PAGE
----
On August 17, 1942 211 Marines set out from two submarines to Makin Island, the home of a Japanese seaplane base. The raid 70-years ago was a first for the U.S. and a precursor to U.S. Special Operations forces that operate routinely from submarine assets. This is a narrative of the raid originally published in the October, 1946 issue of Proceedings.
It was D-Day plus One in the Solomons. Three thousand miles away two submarines passed Hospital Point, Pearl Harbor, and headed out to sea.
Submarines often had silently left Hawaii and had as silently returned, their conning towers emblazoned with miniature Japanese flags, since the first days of the war. They would until the last. But none had left with such a cargo as these two on that August 8 of 1942.
A plane on patrol swooped low over the pair. To the pilot as he waggled his wings in a gesture of “Good Hunting!” they were as other submarines he had seen taking the great circle route westward. Could he have seen below those narrow decks into the strong pressure hulls, he would have snorted “what the hell are those ‘@#$%’ Marines up to now?”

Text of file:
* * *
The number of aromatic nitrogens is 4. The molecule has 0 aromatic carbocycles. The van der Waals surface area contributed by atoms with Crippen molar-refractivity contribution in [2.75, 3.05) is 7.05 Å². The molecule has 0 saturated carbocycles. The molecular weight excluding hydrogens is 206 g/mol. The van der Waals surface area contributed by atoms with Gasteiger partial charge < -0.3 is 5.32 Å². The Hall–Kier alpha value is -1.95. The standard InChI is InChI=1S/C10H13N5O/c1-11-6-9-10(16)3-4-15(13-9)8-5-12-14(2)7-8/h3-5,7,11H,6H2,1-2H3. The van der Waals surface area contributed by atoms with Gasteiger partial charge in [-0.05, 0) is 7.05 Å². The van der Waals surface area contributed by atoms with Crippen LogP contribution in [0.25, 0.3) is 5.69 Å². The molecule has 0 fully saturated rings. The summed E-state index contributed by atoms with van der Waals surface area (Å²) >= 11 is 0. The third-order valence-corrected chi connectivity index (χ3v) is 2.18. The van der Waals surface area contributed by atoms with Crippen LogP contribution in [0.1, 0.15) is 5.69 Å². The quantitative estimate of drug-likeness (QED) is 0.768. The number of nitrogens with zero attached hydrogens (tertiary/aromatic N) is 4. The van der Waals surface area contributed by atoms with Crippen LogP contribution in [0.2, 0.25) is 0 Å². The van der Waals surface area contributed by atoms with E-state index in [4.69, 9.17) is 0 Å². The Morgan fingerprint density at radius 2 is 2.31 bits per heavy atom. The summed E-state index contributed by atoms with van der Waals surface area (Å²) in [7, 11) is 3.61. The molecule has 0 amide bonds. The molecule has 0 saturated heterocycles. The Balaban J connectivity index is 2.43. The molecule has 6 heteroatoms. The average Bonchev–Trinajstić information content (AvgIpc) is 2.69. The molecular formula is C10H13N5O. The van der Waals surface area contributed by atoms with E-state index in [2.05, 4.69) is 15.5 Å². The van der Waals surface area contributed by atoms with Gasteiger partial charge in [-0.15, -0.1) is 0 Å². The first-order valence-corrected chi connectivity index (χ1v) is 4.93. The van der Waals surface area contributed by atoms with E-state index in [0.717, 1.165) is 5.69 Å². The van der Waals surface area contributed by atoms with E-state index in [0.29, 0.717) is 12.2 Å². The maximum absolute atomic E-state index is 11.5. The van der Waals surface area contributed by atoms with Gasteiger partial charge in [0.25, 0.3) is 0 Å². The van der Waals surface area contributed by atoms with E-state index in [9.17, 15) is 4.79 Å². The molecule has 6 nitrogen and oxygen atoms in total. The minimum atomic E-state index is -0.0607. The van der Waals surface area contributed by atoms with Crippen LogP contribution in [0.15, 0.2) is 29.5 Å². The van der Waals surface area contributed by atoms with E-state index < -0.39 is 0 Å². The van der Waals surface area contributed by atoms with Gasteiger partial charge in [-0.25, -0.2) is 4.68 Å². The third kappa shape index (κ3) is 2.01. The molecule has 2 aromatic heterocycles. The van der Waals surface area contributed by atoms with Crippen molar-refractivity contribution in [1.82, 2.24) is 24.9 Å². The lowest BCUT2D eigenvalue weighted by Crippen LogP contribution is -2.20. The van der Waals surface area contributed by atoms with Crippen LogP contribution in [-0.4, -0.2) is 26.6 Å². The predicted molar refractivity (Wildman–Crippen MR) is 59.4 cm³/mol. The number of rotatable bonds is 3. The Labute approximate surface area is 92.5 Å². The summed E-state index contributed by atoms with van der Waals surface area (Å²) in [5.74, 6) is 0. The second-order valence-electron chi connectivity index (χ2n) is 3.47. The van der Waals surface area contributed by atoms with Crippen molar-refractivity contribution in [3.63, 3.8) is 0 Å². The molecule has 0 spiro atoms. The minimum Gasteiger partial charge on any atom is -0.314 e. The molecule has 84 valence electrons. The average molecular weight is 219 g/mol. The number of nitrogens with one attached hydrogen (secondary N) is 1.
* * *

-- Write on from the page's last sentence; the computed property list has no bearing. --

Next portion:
For there were Marines in the two submarines — two hundred and twenty-two of them. But they weren’t taking over submarines, they were being taken by them — on a foray unique in American naval history.
This naval task force of submarines, Argonaut and Nautilus, was to carry out a daring raid on Makin Island, strategic atoll in the Marshalls. The purpose was manifold: to divert the enemy’s preoccupation with the Solomon’s invasion, to destroy installations and the Japanese garrison, and to secure, if possible, intelligence from prisoners and documents. The Second Marine Raider Battalion, under the command of Lieutenant Colonel Evans F. Carlson, was assigned the job.